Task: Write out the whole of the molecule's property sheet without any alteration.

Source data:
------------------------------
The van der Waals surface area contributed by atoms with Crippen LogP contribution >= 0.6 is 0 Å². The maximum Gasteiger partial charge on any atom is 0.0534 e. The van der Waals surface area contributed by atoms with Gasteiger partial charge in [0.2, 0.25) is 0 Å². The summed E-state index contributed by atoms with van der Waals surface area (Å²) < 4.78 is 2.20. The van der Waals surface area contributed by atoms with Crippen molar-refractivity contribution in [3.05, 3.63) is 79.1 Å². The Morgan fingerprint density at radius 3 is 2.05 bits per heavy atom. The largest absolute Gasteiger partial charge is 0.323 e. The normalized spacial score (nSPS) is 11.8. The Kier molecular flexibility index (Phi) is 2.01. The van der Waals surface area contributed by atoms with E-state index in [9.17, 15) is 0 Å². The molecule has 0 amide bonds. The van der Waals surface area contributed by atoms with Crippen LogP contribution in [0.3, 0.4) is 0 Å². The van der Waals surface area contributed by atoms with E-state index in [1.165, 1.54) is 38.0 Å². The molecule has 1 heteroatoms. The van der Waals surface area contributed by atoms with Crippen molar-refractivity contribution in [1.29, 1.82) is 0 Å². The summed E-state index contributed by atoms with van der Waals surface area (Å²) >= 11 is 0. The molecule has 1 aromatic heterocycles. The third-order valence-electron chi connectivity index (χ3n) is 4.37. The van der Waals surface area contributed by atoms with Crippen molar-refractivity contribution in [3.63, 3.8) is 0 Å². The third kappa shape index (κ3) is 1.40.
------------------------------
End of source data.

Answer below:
The van der Waals surface area contributed by atoms with Crippen LogP contribution >= 0.6 is 0 Å². The maximum Gasteiger partial charge on any atom is 0.0534 e. The van der Waals surface area contributed by atoms with Gasteiger partial charge in [0.2, 0.25) is 0 Å². The summed E-state index contributed by atoms with van der Waals surface area (Å²) < 4.78 is 2.20. The van der Waals surface area contributed by atoms with Crippen molar-refractivity contribution in [3.05, 3.63) is 79.1 Å². The Morgan fingerprint density at radius 3 is 2.05 bits per heavy atom. The largest absolute Gasteiger partial charge is 0.323 e. The normalized spacial score (nSPS) is 11.8. The Kier molecular flexibility index (Phi) is 2.01. The van der Waals surface area contributed by atoms with E-state index in [9.17, 15) is 0 Å². The molecule has 0 amide bonds. The van der Waals surface area contributed by atoms with Crippen LogP contribution in [0.3, 0.4) is 0 Å². The van der Waals surface area contributed by atoms with E-state index in [1.165, 1.54) is 38.0 Å². The molecule has 1 heteroatoms. The van der Waals surface area contributed by atoms with Crippen molar-refractivity contribution in [1.29, 1.82) is 0 Å². The summed E-state index contributed by atoms with van der Waals surface area (Å²) >= 11 is 0. The molecule has 1 aromatic heterocycles. The third-order valence-electron chi connectivity index (χ3n) is 4.37. The van der Waals surface area contributed by atoms with Crippen molar-refractivity contribution in [3.63, 3.8) is 0 Å². The third kappa shape index (κ3) is 1.40.